Sheridan College professor Ginger Grant says Mississauga companies can compete more effectively by using creativity and technology to change traditional work methods, leading to growth and prosperity.
“You can be Kodak,” Grant said Thursday, referring to the iconic U.S. film and camera giant which went bankrupt after failing to adapt in recent years to the industry trend towards digital photography.
“Survival is optional.”
Grant described creativity in business and in the workplace as thinking differently, being able to handle “wicked problems” where there is no easy solution and “shit-disturbing.”
“You’re looking at every policy and procedure you have and going ‘Why?’” she said, citing the common practice of working 9-5 causing high amounts of gridlock in the Greater Toronto Area.
Since not everyone is a morning person, Grant proposed companies allow for flexible working hours. “Why not let them when their minds are most active?” she said.
Employees should determine or at least have a say in the process of their output. “Get out of the way of your own people,” Grant said, citing her experience running a competitive intelligence department where some of the staff worked from home overnight. “If that puts you in a frame where you can think differently, better, faster, however, then please god, stay at home and wear bunny slippers.”
Creativity can simply be a company taking the resources they already have and using them more effectively when it comes to areas like hiring or office culture.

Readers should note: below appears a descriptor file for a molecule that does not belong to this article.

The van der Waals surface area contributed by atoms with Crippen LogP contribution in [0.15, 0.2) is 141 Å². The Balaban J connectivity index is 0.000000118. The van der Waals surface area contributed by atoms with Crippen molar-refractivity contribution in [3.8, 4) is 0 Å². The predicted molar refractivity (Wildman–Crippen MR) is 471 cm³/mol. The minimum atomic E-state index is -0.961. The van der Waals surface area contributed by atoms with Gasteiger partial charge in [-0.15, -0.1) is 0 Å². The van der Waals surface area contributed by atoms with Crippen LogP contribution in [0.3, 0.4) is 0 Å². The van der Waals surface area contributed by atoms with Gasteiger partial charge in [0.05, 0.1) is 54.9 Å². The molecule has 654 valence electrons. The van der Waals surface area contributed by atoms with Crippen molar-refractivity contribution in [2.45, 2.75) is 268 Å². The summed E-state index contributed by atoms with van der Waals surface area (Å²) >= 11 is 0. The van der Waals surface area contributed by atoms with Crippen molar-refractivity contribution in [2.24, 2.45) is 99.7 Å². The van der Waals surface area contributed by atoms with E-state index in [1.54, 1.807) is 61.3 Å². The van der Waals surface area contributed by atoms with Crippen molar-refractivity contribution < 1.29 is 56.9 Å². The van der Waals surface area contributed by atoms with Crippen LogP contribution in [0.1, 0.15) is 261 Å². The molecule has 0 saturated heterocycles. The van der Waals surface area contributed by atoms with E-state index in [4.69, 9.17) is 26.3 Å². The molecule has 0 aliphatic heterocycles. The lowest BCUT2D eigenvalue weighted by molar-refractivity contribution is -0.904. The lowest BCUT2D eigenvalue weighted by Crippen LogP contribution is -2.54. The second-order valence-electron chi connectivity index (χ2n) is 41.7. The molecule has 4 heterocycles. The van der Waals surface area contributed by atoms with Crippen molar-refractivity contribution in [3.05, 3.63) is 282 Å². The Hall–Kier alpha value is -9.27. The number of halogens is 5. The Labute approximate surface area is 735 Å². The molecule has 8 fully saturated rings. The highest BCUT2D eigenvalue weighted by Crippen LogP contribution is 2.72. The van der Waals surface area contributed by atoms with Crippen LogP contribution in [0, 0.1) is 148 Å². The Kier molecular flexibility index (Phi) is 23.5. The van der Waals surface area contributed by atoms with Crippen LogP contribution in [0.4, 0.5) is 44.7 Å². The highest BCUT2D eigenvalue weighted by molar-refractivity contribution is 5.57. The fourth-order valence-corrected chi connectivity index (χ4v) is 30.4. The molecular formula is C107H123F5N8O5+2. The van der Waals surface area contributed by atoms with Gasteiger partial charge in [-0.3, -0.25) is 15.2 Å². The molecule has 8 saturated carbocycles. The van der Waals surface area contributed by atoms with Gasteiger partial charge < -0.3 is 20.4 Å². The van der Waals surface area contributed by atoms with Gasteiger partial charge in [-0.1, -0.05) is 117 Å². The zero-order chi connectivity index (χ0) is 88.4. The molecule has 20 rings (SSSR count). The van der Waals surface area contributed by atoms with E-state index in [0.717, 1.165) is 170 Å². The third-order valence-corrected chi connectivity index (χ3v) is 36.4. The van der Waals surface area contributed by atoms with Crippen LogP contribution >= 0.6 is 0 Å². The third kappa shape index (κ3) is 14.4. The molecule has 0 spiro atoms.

Grant also recommended companies invest in educational training, provide on-site daycare service and encourage employees to carpool. By providing these services staff are more likely to be happier and functioning at their peak, which makes them more productive.
“That’s not hard, but it’s different,” she said, citing the common fear doing so would result in chaos is because of human nature.
However, Grant said that Canada is currently falling in international rankings when it comes to competitiveness and change is now absolutely necessary. “Your employees don’t really like you, it’s kind of hard to build a cult,” she said, citing the tribal, cult-like companies of Whole Foods, Apple and Harley-Davidson Motorcycles.
Companies can avoid hiring expensive consultants and simply ask what your employees want. “What would make your staff happy?” Grant said. “And then do it.”
Key questions companies should ask their staff:
- What are you most passionate about?
- What do you want to do more of?
- What are you good at?
- What are the resources you need to do more of the stuff you love?
Grant said allowing staff to do more of the work they love would make them more productive. “And then the company will work better and we’ll all get raises,” she said.
Companies getting it right:
Indian multinational company Tata Group
Invests 4 per cent of gross profit margins into employees
Whole Foods’ Mississauga location
The niche, high-end grocery store gives artistic freedom to its staff, resulting in employee satisfaction, higher productivity and plenty of customers
Vancouver’s Vision Financial credit union
The company built spare classrooms out of boardrooms, asked local universities to help educate employees and ended up partnering with University of Phoenix. “For a lot of people education would be a huge benefit,” Grant said. “All you have to do is take the rules and regulations off that boardrooms can only be used for C-suite executives. You’ve got all the equipment already.”